Monday was no ordinary day for Josafat Quintas, who was informed he’d just been awarded a scholarship to attend Elmhurst College.
Applause from classmates rang out as Quintas was surprised by the news, delivered by Elmhurst College senior admission counselor Adrian Dominguez and Vice President for Admission Timothy Ricordati when they popped in during an English class at St. Francis de Sales High School in Chicago, where Quintas is a senior.
I was really surprised they were willing to drive out to my school to give me my award. I was kind of shaky because of the excitement.Quintas on the surprise
Elmhurst College has been partnering with the non-profit Chicago Scholars to provide scholarships to academically deserving, first-generation college students from under-resourced communities. Chicago Scholars selects, trains and mentors academically ambitious high school students to succeed in college and get their degree.
The scholarships are based on the federal student financial aid application and cover all the costs of attending Elmhurst College except for the family’s estimated contribution and whatever loans the student takes out.
Dominguez said the amount of a family’s contribution for students from under-resourced communities is usually under $1,000, and the amount in loans for freshman year is generally about $5,500.
Elmhurst College will award scholarships to six Chicago Scholars this year.
“It’s fun to be able to surprise the students. It’s a little tough to only choose six,” Dominguez said.
Earlier in the day, Dominguez surprised another Chicago Scholars Award winner, Yanisha White, at Our Lady of Tepeyac High School in Chicago.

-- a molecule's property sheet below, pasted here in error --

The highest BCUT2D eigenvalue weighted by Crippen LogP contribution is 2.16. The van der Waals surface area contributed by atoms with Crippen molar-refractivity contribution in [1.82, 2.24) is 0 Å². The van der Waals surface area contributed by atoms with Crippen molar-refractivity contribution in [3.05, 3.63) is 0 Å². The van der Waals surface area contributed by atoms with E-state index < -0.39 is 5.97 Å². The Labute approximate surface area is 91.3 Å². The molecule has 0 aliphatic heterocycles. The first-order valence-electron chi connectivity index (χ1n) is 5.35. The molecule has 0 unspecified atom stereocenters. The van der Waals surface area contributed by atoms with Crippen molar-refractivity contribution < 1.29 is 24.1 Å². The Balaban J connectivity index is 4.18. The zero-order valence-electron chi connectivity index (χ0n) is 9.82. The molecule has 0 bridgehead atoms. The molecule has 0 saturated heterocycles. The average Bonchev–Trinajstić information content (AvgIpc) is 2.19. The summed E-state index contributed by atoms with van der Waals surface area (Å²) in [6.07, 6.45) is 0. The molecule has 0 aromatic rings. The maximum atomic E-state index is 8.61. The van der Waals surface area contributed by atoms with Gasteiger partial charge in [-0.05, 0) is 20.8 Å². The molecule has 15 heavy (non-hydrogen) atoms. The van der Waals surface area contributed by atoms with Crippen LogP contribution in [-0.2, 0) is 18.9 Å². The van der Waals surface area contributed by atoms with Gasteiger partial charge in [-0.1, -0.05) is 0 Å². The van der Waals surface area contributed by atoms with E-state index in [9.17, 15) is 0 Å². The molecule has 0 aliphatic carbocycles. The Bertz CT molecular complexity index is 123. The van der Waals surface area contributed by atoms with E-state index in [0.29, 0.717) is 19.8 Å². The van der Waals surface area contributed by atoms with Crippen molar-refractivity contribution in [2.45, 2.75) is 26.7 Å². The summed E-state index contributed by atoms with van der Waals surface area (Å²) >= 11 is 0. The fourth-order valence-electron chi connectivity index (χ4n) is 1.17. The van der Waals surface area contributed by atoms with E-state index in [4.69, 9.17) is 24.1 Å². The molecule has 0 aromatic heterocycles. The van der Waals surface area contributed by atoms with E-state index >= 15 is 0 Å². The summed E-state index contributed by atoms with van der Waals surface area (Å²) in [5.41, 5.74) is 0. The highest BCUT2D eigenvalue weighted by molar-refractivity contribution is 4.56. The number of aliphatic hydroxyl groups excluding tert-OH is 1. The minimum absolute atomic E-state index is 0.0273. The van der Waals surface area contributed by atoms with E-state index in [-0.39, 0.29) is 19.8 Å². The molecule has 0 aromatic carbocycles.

The College provides a supportive atmosphere that helps the students thrive once they get to campus. A liaison is identified who meets with students at least once a term to help them connect with resources if they need support, and to celebrate their achievements.
“Students know they can go to them for help if they need it,” Dominguez said.
Rachael Accavitti, director of college partnerships and resources for Chicago Scholars, is impressed with Elmhurst College’s commitment. “They’ve been an incredibly supportive partner,” she said. “They take the time to get to know the students.”
Quintas has visited the campus three or four times over the past year and sat in on classes. “I saw that the curriculum is rigorous and it could help you achieve something,” he said. Quintas, who plans to study computer science or computer engineering, also likes that the College has gotten to know him. “It’s a personalized atmosphere. Having the sense they know me is appealing,” he said.
Dominguez said the partnership is a win-win for the College and for the students. “It’s really about adding more diversity and about giving an opportunity to students who might not otherwise be here because of the cost,” he said. “Being able to work with these kids, being able to help them come here where they can succeed, that’s what it’s all about.”